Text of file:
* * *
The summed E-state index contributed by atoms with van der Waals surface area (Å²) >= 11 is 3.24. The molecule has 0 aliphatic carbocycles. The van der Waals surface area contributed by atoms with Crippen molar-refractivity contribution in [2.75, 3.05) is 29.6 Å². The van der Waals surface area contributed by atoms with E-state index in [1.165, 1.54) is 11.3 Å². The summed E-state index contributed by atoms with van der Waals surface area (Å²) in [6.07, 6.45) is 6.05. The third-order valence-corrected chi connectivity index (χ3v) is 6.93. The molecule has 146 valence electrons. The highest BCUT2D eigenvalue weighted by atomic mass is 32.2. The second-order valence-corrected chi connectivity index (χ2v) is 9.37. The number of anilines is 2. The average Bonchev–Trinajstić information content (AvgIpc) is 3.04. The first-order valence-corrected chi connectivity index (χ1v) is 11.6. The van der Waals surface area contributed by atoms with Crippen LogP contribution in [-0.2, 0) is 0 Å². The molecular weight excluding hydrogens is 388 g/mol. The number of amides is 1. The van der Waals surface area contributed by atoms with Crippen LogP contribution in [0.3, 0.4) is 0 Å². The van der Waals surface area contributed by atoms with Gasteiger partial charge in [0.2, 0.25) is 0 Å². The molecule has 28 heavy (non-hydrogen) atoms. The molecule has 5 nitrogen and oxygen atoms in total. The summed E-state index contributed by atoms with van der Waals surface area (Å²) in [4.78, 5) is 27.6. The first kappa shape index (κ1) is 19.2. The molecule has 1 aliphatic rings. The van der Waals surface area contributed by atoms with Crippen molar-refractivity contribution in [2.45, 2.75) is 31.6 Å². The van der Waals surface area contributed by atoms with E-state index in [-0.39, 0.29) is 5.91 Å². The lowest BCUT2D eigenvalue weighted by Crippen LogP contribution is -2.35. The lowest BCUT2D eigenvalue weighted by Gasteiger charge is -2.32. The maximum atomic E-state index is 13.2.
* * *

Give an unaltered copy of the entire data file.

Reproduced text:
The summed E-state index contributed by atoms with van der Waals surface area (Å²) >= 11 is 3.24. The molecule has 0 aliphatic carbocycles. The van der Waals surface area contributed by atoms with Crippen molar-refractivity contribution in [2.75, 3.05) is 29.6 Å². The van der Waals surface area contributed by atoms with E-state index in [1.165, 1.54) is 11.3 Å². The summed E-state index contributed by atoms with van der Waals surface area (Å²) in [6.07, 6.45) is 6.05. The third-order valence-corrected chi connectivity index (χ3v) is 6.93. The molecule has 146 valence electrons. The highest BCUT2D eigenvalue weighted by atomic mass is 32.2. The second-order valence-corrected chi connectivity index (χ2v) is 9.37. The number of anilines is 2. The average Bonchev–Trinajstić information content (AvgIpc) is 3.04. The first-order valence-corrected chi connectivity index (χ1v) is 11.6. The van der Waals surface area contributed by atoms with Crippen LogP contribution in [-0.2, 0) is 0 Å². The molecular weight excluding hydrogens is 388 g/mol. The number of amides is 1. The van der Waals surface area contributed by atoms with Crippen LogP contribution in [0.3, 0.4) is 0 Å². The van der Waals surface area contributed by atoms with Gasteiger partial charge in [0.2, 0.25) is 0 Å². The molecule has 28 heavy (non-hydrogen) atoms. The molecule has 5 nitrogen and oxygen atoms in total. The summed E-state index contributed by atoms with van der Waals surface area (Å²) in [4.78, 5) is 27.6. The first kappa shape index (κ1) is 19.2. The molecule has 1 aliphatic rings. The van der Waals surface area contributed by atoms with Crippen molar-refractivity contribution in [2.45, 2.75) is 31.6 Å². The van der Waals surface area contributed by atoms with E-state index in [-0.39, 0.29) is 5.91 Å². The lowest BCUT2D eigenvalue weighted by Crippen LogP contribution is -2.35. The lowest BCUT2D eigenvalue weighted by Gasteiger charge is -2.32. The maximum atomic E-state index is 13.2.